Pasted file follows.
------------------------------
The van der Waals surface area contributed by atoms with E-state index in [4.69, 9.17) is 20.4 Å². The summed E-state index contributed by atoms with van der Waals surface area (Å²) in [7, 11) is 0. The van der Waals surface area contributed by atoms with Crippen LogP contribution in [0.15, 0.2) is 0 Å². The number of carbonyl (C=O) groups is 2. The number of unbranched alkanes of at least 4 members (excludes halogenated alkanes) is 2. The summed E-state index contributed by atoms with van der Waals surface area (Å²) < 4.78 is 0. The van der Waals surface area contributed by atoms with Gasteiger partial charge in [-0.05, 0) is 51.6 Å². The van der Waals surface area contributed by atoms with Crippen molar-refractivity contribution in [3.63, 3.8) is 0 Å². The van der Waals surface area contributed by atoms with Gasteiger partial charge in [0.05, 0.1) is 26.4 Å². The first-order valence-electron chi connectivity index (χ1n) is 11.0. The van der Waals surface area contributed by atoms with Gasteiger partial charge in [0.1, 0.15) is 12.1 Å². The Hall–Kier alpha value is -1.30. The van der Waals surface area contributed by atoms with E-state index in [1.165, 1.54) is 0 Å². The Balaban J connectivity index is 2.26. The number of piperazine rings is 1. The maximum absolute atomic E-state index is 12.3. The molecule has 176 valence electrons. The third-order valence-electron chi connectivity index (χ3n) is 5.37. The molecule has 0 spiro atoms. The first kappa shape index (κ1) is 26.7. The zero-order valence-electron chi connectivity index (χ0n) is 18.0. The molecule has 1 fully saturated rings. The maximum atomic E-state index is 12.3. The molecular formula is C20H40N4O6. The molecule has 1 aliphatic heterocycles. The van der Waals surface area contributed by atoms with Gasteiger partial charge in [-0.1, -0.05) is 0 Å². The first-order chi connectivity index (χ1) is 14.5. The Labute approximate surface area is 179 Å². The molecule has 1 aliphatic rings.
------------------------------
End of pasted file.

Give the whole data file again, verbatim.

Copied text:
The van der Waals surface area contributed by atoms with E-state index in [4.69, 9.17) is 20.4 Å². The summed E-state index contributed by atoms with van der Waals surface area (Å²) in [7, 11) is 0. The van der Waals surface area contributed by atoms with Crippen LogP contribution in [0.15, 0.2) is 0 Å². The number of carbonyl (C=O) groups is 2. The number of unbranched alkanes of at least 4 members (excludes halogenated alkanes) is 2. The summed E-state index contributed by atoms with van der Waals surface area (Å²) < 4.78 is 0. The van der Waals surface area contributed by atoms with Gasteiger partial charge in [-0.05, 0) is 51.6 Å². The van der Waals surface area contributed by atoms with Crippen molar-refractivity contribution in [3.63, 3.8) is 0 Å². The van der Waals surface area contributed by atoms with Gasteiger partial charge in [0.05, 0.1) is 26.4 Å². The first-order valence-electron chi connectivity index (χ1n) is 11.0. The van der Waals surface area contributed by atoms with Gasteiger partial charge in [0.1, 0.15) is 12.1 Å². The Hall–Kier alpha value is -1.30. The van der Waals surface area contributed by atoms with E-state index in [1.165, 1.54) is 0 Å². The Balaban J connectivity index is 2.26. The number of piperazine rings is 1. The maximum absolute atomic E-state index is 12.3. The molecule has 176 valence electrons. The third-order valence-electron chi connectivity index (χ3n) is 5.37. The molecule has 0 spiro atoms. The first kappa shape index (κ1) is 26.7. The zero-order valence-electron chi connectivity index (χ0n) is 18.0. The molecule has 1 fully saturated rings. The maximum atomic E-state index is 12.3. The molecular formula is C20H40N4O6. The molecule has 1 aliphatic heterocycles. The van der Waals surface area contributed by atoms with Gasteiger partial charge in [-0.1, -0.05) is 0 Å². The first-order chi connectivity index (χ1) is 14.5. The Labute approximate surface area is 179 Å². The molecule has 1 aliphatic rings.